Treasury Secretary James A. Baker III yesterday rejected Third World demands for dramatic new shifts in global debt strategy and defended his own plan for dealing with the debt problem.

"There are no quick fixes that can solve the debt problem, and dramatic solutions won't appear overnight," Baker said in a speech to the Interim Committee, the policymaking board of the International Monetary Fund.

Meanwhile, the decision of the Group of Seven major industrial nations to continue to work for stability of exchange rates around current levels was "warmly endorsed" by the Group of Ten and by the Interim Committee, which will endorse the action in a communique today.

The G-7 countries are the United States, Japan, West Germany, France, England, Italy and Canada. The Group of Ten -- actually 11 -- adds Belgium, the Netherlands, Sweden and Switzerland.

All of these group meetings were held to prepare for the joint annual meeting of the 151 member countries of the World Bank and the IMF starting Tuesday.

At the annual meeting two years ago, the Treasury secretary introduced the Baker Plan for dealing with Third World debt. It called for new lending by multilateral and commercial banks and for economic reforms by borrowing countries to promote economic growth.

Baker yesterday cited "impressive progress" in solving debt problems that has been made by individual nations, among them Colombia, Mexico, Chile and the Philippines.

But he acknowledged that the recent trend of higher interest rates had complicated the problem for some borrowers, and said that his earlier suggestion of a "menu" of alternative options to traditional loans should be explored further.

Specifically, he called on the IMF to begin to play a bigger role in "growth-oriented programs" in the middle-income countries. He said he would elaborate on this suggestion when he addresses the annual meeting Wednesday.

In a second speech to the assembled finance ministers and central bankers at the day-long Interim Committee session, Baker said that "if remaining problems in the global economy are to be overcome," European countries must step up their economic growth rates.

He said international trade imbalances "remain large, and slow growth in Europe is a matter of concern, but particularly in the largest countries."

Baker painted a generally optimistic picture of prospects for a reduction in trade imbalances among the United States, Japan and West Germany, citing the fact that for three consecutive quarters the volume of U.S. exports has expanded.

His upbeat tone, both in terms of prospective global economic growth and the progress that he claimed had been made under the debt strategy he outlined two years ago in Seoul, stood in sharp contrast to a more desperate assessment by the Third World countries.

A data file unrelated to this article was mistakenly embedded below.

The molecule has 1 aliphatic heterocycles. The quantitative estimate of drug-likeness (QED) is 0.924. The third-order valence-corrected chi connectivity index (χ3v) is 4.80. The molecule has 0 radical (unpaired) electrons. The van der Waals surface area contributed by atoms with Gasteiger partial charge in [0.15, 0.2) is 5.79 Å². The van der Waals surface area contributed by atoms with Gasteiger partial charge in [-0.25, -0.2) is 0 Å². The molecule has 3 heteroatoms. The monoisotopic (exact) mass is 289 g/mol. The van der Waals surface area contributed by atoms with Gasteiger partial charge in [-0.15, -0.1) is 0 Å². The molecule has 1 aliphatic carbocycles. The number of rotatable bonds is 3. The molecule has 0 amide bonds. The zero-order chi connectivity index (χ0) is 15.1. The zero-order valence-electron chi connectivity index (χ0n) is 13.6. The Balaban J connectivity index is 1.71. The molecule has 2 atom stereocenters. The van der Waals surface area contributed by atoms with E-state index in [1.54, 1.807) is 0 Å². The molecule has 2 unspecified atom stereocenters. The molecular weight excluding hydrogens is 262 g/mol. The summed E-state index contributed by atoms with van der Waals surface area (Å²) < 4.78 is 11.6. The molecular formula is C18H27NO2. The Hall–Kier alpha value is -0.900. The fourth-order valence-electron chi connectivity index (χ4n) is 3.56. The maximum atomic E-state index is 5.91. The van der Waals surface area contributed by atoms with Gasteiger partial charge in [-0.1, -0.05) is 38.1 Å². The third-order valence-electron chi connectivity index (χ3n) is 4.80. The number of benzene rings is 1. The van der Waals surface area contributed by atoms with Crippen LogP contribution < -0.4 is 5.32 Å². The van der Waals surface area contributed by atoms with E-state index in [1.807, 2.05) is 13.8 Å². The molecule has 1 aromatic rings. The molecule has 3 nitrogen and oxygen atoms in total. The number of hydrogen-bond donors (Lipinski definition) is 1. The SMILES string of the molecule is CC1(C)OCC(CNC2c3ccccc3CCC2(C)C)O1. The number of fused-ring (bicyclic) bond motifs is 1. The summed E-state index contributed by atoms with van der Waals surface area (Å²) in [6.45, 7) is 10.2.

Brazilian Finance Minister Luiz Carlos Bresser Pereira, for example, who also spoke to the Interim Committee, challenged the Baker strategy.

Because "there is no medium-term prospect for a decline in market interest rates," he said, the commercial banks and debtor nations must agree on lower interest rate levels "compatible with the effective payment capacity of each country."

In order to avoid a public disagreement, Baker did not name West Germany as the target of his remarks on slow growth in Europe.

But he pointedly cited, with approval, plans being put in place by Japan and other countries to promote global growth.

For the most part, Baker and the other finance ministers have stressed the harmony that prevails, especially in their commitment to support exchange rates around current levels, as a basis for optimism on the global economic outlook.

A somewhat grimmer assessment of global prospects was expected from World Bank President Barber Conable, who addresses the joint meeting tomorrow. The annual reports of the bank and its private sector subsidiary, the International Finance Corp., have already forecast below-par global performance for the next year to 18 months.

Meanwhile, the bank announced yesterday that its concessional aid program managed for the poorest countries through its affiliate, the International Development Association (IDA), became operational last week when Japan put up an early deposit of $2.15 billion.

That advance for the program, known as IDA-8, along with early contributions from six other countries, will enable money to flow to projects that otherwise would have stalled while grants by other countries were awaited.

IDA makes loans of 35 or 40 years at no interest (but with a small service charge) to the poorest countries. The basic IDA-8 agreement is for $11.5 billion from 32 donors. About half of the IDA-8 money will go to Africa, with about 30 percent split between India and China.

Baker again outlined U.S. policy toward "enlarged access" to IMF funds, which allows needy countries to borrow up to 50 percent more than they normally would be permitted. The "enlarged access" policy was adopted as an emergency procedure when many countries began to run balance of payments deficits after the 1979 second oil "shock."

Baker said "a strong case can be made for a modest reduction in current access limits, but {we} are prepared to support a maintenance of current limits at this time on the understanding that the IMF will continue prudent implementation of access policy, and that we do not move in the near-term on Fund quotas."

There had been some discussion of a possible increase in the quotas, or deposits put into the institution by member nations.

The United States and some other nations believe the IMF already has adequate resources and any additional help should go to the World Bank.